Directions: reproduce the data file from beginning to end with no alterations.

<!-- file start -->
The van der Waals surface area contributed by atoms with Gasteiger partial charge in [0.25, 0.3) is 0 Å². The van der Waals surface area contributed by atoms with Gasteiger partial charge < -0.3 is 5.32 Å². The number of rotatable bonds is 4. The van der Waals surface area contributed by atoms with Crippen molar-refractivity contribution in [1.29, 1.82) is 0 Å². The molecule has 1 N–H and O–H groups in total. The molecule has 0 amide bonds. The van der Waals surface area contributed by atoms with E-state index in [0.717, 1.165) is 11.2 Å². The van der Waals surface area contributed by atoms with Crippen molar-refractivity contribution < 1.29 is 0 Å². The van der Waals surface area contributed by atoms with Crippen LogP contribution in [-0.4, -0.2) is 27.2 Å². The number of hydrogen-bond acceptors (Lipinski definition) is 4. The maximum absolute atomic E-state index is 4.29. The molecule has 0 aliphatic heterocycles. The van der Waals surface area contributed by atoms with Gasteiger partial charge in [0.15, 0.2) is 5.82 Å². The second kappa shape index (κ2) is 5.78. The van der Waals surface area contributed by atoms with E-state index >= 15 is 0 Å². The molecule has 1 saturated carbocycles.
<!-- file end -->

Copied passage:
The van der Waals surface area contributed by atoms with Gasteiger partial charge in [0.25, 0.3) is 0 Å². The van der Waals surface area contributed by atoms with Gasteiger partial charge < -0.3 is 5.32 Å². The number of rotatable bonds is 4. The van der Waals surface area contributed by atoms with Crippen molar-refractivity contribution in [1.29, 1.82) is 0 Å². The molecule has 1 N–H and O–H groups in total. The molecule has 0 amide bonds. The van der Waals surface area contributed by atoms with E-state index in [0.717, 1.165) is 11.2 Å². The van der Waals surface area contributed by atoms with Crippen molar-refractivity contribution < 1.29 is 0 Å². The van der Waals surface area contributed by atoms with Crippen LogP contribution in [-0.4, -0.2) is 27.2 Å². The number of hydrogen-bond acceptors (Lipinski definition) is 4. The maximum absolute atomic E-state index is 4.29. The molecule has 0 aliphatic heterocycles. The van der Waals surface area contributed by atoms with Gasteiger partial charge in [0.15, 0.2) is 5.82 Å². The second kappa shape index (κ2) is 5.78. The van der Waals surface area contributed by atoms with E-state index >= 15 is 0 Å². The molecule has 1 saturated carbocycles.